The European Parliament confirmed Ursula von der Leyen as the first women president of the European Commission in a nail-biting vote on Tuesday (16 July) that put climate change centre stage. EURACTIV’s media partner Climate Home News reports.
The German former defence minister scraped the majority she needed, with 383 votes to 327. Both the liberal Renew Europe and the Socialists and Democrats (S&D) groups announced they would back her nomination less than an hour before the secret ballot started.
Climate change played a decisive role after liberal, socialist and green blocs all demanded von der Leyen strengthen her climate platform as a condition for their support.
In a statement, S&D said members had been “sceptical” of her candidacy but after an “intense group meeting” acknowledged she had met their core demands, including on climate action.
“We will be vigilant and make sure that over the next five years she will deliver on the promises she made to us. She must remember that without us, there is no pro-European majority,” said S&D leader Iratxe García.
Climate policy ‘a make or break issue’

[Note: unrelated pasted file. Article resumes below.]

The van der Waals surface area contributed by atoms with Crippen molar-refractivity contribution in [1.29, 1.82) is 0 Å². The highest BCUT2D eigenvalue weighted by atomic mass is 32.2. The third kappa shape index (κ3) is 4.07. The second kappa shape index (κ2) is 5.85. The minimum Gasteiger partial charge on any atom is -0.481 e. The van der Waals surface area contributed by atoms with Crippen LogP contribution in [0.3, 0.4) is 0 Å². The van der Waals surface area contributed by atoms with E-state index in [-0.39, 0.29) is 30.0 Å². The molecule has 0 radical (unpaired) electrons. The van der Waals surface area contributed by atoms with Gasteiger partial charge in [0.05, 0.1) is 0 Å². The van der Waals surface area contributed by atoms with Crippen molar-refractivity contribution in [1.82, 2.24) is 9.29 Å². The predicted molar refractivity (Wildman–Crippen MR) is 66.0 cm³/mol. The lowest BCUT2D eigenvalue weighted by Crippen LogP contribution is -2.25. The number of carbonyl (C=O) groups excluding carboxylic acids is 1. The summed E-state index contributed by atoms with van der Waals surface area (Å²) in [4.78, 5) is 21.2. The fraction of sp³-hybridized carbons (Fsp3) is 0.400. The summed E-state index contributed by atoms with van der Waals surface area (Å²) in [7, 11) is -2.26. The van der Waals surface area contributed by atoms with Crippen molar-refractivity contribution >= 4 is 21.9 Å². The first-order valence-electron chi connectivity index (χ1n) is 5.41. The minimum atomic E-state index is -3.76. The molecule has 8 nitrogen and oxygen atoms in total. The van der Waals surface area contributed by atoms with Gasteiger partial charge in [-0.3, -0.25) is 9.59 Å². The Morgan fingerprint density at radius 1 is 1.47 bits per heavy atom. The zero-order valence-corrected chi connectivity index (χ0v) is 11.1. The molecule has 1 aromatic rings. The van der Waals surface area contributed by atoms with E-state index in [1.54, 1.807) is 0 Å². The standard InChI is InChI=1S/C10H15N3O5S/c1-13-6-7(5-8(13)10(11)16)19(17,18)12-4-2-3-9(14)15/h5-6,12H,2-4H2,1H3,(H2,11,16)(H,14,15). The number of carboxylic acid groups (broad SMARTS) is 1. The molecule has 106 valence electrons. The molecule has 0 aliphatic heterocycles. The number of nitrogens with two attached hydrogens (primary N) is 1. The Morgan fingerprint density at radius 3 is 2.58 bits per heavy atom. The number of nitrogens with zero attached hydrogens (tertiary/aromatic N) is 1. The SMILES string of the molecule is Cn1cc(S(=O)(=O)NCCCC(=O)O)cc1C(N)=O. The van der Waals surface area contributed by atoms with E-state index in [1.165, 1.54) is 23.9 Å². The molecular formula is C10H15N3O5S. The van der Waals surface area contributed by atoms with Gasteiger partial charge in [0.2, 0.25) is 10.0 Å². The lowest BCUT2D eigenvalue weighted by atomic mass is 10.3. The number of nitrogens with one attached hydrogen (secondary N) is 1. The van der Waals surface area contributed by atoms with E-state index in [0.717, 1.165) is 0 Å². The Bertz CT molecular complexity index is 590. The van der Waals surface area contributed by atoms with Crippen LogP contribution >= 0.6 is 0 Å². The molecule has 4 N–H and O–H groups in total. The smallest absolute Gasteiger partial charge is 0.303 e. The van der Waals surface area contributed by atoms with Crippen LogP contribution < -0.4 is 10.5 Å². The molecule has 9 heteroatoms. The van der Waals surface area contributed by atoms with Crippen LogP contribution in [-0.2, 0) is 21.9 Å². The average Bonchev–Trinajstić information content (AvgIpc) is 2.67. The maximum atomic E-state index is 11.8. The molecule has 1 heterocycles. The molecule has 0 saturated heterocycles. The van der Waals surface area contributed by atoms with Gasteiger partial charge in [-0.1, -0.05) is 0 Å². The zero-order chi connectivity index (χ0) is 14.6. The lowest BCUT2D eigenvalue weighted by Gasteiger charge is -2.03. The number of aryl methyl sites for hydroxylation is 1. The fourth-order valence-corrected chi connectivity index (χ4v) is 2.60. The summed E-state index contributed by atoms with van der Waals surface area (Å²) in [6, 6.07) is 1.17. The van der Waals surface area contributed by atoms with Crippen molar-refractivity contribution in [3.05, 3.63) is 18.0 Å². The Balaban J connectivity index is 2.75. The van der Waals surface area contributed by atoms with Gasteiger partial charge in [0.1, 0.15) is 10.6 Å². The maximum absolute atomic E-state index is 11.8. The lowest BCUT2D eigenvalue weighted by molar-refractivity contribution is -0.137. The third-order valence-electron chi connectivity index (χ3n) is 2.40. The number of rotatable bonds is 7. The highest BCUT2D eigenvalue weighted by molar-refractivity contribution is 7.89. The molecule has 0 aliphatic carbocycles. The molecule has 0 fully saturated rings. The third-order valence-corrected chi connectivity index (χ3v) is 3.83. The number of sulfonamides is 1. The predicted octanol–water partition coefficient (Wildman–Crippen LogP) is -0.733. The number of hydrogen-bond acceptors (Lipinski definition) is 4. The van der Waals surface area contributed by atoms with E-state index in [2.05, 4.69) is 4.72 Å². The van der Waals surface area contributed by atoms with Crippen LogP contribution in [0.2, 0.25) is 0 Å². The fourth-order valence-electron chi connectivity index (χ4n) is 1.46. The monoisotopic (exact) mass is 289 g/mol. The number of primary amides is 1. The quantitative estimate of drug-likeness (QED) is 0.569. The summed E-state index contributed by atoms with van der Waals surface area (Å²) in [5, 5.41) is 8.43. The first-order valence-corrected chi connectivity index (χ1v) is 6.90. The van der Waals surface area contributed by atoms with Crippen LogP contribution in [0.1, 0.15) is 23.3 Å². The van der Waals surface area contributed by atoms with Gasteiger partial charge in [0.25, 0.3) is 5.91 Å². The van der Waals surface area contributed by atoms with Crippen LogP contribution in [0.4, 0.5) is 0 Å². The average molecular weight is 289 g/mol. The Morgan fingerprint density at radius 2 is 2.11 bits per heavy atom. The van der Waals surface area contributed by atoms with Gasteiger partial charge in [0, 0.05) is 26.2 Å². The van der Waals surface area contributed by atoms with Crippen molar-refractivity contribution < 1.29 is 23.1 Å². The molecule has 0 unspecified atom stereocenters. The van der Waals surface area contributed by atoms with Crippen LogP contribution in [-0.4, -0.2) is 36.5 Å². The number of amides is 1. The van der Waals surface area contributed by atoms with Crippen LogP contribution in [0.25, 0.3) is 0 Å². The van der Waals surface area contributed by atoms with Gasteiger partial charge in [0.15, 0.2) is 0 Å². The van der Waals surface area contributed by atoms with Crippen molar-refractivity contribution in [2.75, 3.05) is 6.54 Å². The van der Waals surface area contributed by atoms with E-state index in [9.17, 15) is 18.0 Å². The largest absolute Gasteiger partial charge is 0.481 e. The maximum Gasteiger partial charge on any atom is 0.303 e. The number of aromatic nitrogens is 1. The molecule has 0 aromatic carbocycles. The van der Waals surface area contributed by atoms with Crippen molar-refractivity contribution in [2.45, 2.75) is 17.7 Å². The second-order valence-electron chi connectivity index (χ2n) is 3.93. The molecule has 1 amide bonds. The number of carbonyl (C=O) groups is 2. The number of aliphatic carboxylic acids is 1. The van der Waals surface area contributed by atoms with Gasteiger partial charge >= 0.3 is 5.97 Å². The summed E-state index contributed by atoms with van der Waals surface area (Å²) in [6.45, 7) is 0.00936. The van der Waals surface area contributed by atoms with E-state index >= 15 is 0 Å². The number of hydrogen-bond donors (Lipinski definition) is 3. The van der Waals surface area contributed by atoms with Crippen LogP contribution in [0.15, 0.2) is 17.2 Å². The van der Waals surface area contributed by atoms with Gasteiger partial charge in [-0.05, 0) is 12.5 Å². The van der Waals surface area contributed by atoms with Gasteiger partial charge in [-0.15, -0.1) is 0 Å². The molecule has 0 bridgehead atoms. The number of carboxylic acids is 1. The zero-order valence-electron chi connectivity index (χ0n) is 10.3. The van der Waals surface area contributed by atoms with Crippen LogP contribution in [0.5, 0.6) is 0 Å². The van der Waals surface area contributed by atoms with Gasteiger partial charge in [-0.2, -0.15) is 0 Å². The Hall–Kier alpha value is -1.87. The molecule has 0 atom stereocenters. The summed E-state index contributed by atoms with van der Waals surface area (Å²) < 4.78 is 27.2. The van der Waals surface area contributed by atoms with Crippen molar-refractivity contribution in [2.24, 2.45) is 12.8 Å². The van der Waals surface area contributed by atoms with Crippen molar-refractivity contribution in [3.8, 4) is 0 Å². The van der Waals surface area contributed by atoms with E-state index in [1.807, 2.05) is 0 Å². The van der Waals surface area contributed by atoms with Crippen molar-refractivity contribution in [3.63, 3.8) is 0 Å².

Céline Charveriat, executive director of the Institute for European Environmental Policy, said that for the first time, climate change had become “a make or break issue for garnering sufficient votes”. “Parties other than [the conservative European People’s Party] agreed not to give a ‘blank check’” to von der Leyen, she said.
“This means that climate change will become a signature issue for [von der Leyen]. She will be held personally accountable for delivering on her promises regarding climate action,” Charveriat said, adding she faces an “uphill battle” to achieve consensus on decarbonisation measures.
Following an intense fortnight of negotiations with the EU’s key political groupings, von der Leyen appeared to embrace increasing the EU’s emissions reduction target to 55% by 2030 – a target the EU parliament endorsed in a non-binding vote last March.
In her final proposal to MEPs ahead of the vote, that commitment was watered down to a “two-step approach” to “reduce CO2 emissions by 2030 by 50, if not 55%”.